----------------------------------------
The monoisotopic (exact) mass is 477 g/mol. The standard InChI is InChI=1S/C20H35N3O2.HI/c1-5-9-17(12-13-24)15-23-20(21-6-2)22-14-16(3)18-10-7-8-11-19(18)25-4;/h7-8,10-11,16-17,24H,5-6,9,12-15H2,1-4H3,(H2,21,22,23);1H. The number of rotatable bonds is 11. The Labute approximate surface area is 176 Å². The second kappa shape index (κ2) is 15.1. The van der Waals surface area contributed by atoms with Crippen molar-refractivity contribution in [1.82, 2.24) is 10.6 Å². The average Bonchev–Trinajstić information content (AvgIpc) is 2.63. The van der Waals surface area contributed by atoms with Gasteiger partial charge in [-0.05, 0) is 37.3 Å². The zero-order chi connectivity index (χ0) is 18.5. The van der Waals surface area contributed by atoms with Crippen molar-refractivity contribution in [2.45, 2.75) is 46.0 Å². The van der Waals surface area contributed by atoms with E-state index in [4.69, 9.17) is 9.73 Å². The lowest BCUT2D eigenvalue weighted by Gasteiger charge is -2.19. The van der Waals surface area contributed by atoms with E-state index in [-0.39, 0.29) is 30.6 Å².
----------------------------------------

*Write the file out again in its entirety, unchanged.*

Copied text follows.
The monoisotopic (exact) mass is 477 g/mol. The standard InChI is InChI=1S/C20H35N3O2.HI/c1-5-9-17(12-13-24)15-23-20(21-6-2)22-14-16(3)18-10-7-8-11-19(18)25-4;/h7-8,10-11,16-17,24H,5-6,9,12-15H2,1-4H3,(H2,21,22,23);1H. The number of rotatable bonds is 11. The Labute approximate surface area is 176 Å². The second kappa shape index (κ2) is 15.1. The van der Waals surface area contributed by atoms with Crippen molar-refractivity contribution in [1.82, 2.24) is 10.6 Å². The average Bonchev–Trinajstić information content (AvgIpc) is 2.63. The van der Waals surface area contributed by atoms with Gasteiger partial charge in [-0.05, 0) is 37.3 Å². The zero-order chi connectivity index (χ0) is 18.5. The van der Waals surface area contributed by atoms with Crippen molar-refractivity contribution in [2.45, 2.75) is 46.0 Å². The van der Waals surface area contributed by atoms with E-state index in [4.69, 9.17) is 9.73 Å². The lowest BCUT2D eigenvalue weighted by Gasteiger charge is -2.19. The van der Waals surface area contributed by atoms with E-state index in [-0.39, 0.29) is 30.6 Å².